I know what you’re thinking: What if my family dies in a plane crash? What if a bird shits on my head on the way to work? I can’t help that! Of course there will be challenging events in your life, you already know that or may have already experienced them. It doesn’t mean you don’t grieve appropriately and process the hard times. But it also doesn’t mean that you stop, that you can’t be happy again and continue to live a  beautiful life. (Just ask my mom, she was widowed twice, but has once again found happiness.) That’s part of the commitment. You have to accept what happens in the present, deal with it accordingly, and release. Keep going. There’s no hanging on to the past allowed. It will never change by you clinging. There’s no cringing about tomorrow allowed either. You’ll deal with tomorrow when tomorrow comes. And think about it. Does you reacting and getting upset and yelling change the fact that a bird shit on your head? No, it doesn’t. Clearly our reactions are not only silly, they’re unintelligent. They serve no purpose. They’re just noise.

Your definitions of desirable and undesirable, good and bad, all come about because you have defined how things need to be in order for you to be okay. We all know we’re doing this, but nobody questions it. We think we’re supposed to figure out how life should be, and then make it that way. Only someone who looks deeper, and questions why we need the events of life to be a particular way, will question this assumption. How did we come up with the notion that life is not okay just the way it is, or that it won’t be okay the way it will be? Who said that the way life naturally unfolds is not all right?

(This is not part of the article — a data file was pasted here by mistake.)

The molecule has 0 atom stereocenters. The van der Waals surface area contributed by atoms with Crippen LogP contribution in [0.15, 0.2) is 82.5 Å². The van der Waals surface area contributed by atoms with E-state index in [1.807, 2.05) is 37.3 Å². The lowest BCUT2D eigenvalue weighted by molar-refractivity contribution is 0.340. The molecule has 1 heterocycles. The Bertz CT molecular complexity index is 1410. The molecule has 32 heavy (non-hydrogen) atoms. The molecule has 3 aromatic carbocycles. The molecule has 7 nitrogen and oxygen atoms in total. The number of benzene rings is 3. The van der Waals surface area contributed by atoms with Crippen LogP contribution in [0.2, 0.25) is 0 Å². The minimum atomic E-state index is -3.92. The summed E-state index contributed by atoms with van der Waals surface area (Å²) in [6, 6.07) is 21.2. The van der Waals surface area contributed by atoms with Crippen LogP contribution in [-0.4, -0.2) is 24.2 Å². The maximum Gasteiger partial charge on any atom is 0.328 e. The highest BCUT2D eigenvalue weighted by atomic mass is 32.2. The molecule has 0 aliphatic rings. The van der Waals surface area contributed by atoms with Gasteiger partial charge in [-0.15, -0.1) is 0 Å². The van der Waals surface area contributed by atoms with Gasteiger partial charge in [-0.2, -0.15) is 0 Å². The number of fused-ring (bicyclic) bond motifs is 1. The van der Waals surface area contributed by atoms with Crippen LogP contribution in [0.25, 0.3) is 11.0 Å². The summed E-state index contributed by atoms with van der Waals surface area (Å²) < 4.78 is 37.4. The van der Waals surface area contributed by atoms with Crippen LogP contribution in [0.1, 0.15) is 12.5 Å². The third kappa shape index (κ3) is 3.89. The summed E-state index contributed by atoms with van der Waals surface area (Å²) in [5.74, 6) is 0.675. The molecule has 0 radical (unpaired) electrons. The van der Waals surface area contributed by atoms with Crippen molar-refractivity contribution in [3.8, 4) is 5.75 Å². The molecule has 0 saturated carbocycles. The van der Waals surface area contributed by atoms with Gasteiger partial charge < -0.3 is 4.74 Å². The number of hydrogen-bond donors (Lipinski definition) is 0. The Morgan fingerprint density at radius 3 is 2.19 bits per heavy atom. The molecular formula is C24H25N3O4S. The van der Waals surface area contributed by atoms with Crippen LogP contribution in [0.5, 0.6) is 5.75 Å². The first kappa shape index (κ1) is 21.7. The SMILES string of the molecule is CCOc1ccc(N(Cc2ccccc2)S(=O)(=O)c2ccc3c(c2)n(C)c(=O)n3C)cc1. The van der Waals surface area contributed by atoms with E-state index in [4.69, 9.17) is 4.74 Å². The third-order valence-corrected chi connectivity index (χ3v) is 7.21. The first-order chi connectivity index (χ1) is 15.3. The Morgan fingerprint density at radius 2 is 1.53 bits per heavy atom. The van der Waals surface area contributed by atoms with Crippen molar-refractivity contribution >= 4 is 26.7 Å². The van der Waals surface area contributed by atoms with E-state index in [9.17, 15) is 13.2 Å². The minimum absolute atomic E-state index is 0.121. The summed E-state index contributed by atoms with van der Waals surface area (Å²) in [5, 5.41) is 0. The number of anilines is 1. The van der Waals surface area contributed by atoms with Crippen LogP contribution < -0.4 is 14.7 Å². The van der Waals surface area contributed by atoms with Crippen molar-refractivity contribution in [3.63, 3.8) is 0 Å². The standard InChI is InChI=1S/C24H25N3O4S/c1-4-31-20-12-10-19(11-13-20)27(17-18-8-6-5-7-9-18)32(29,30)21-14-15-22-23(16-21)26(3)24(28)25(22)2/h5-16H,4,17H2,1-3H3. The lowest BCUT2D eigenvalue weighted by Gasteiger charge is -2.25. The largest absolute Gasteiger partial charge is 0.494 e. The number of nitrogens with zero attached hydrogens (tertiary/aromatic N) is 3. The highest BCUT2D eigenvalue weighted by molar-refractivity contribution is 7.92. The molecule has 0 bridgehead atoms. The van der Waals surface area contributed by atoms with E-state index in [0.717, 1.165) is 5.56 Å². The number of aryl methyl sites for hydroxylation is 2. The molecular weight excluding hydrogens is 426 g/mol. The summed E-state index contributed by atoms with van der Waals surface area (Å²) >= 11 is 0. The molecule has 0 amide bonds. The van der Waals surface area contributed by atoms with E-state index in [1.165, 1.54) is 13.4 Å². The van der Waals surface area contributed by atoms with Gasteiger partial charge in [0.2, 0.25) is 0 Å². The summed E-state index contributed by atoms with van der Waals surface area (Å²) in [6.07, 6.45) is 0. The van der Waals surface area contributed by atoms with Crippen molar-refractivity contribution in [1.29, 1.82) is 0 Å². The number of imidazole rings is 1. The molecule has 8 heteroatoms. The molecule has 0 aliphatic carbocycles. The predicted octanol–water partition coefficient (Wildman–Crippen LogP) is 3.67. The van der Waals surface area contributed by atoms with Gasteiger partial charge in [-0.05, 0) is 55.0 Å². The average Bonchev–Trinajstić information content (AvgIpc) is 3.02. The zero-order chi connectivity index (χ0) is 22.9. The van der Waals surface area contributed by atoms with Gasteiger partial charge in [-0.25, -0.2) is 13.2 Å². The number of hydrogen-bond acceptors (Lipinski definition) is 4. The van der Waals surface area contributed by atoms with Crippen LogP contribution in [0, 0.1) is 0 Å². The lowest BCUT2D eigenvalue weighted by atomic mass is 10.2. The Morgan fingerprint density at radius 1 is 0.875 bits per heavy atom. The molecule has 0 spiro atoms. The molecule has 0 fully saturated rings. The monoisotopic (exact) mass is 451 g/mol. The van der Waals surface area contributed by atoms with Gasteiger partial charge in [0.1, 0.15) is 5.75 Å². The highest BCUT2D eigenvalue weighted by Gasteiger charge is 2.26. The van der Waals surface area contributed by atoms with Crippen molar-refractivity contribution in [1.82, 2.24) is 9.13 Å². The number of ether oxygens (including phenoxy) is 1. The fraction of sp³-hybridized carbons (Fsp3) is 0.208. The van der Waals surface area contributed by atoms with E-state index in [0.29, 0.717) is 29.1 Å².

This is still a challenging notion for me to process, but I know it’s right. This is not to say that making unconditional happiness your mission is easy–it isn’t. It’s probably the hardest work you’ll do. But I’ve decided to take this mission on. I certainly have the time, don’t I? Maybe we all do. But we fill it up with a lot of stuff. A lot of Kardashians and O’Reilly Factor and arguments and anger and work and chaos and noise. I think it’s time to slow down. Time to go IN, not out, and find that little nook where our soul is, and try to please it. What more important work could there be? Chopra says that this is a recreational universe and that we were meant to have fun here. We weren’t meant to suffer! So I think it’s time to play. Today is August 22nd. It’s my dad’s death day. Death birthday? I wonder if they celebrate the day you die in Heaven the way we celebrate birthdays here. Anyway, my dad was one of the happiest people I knew, and that’s what everyone else had to say about him–How positive and kind he was. This book reminded me of him and his constant disposition of joy, happiness, and love. I’m going to start my work toward consciousness and inner peace with him in mind and this book as a guide, or at least a solid starting place. I highly recommend The Untethered Soul if you’ve been searching for a deeper purpose or listening for a higher calling and need a little help getting started. This is a really good road map to begin with.

My favorite line from the book: It is actually possible to never have another problem for the rest of your life. 

Health, Happiness, and Real, Tangible Books.

*My favorite underlined phrases from the book. :)

What it means to live spiritually is to not participate in this struggle. It means that the events that happen in the moment belong to the moment. They don’t belong to you.

The only way to inner freedom is through the one that watches the self. 

It’s bad enough that your happiness is conditional upon your own behavior. When you start making it conditional upon other people’s behavior, you’re in serious trouble. 

It is not life’s events that are causing problems or stress. It is your resistance to life’s events that are causing problems or stress. 

If you want to understand stress, begin by realizing that you carry around with you your own set of preconceived notions of how things should be. 

Imagine if you used relationships to get to know other people, rather than to satisfy what is blocked inside of you. 

When a person is dealing with their own fears, anxieties, and desires, how much energy is left for dealing with what’s actually happening?

The truth is, everything will be okay as soon as you are okay with everything. And that’s the only time everything will be okay. 

I Know I Know. Don’t Freak Out.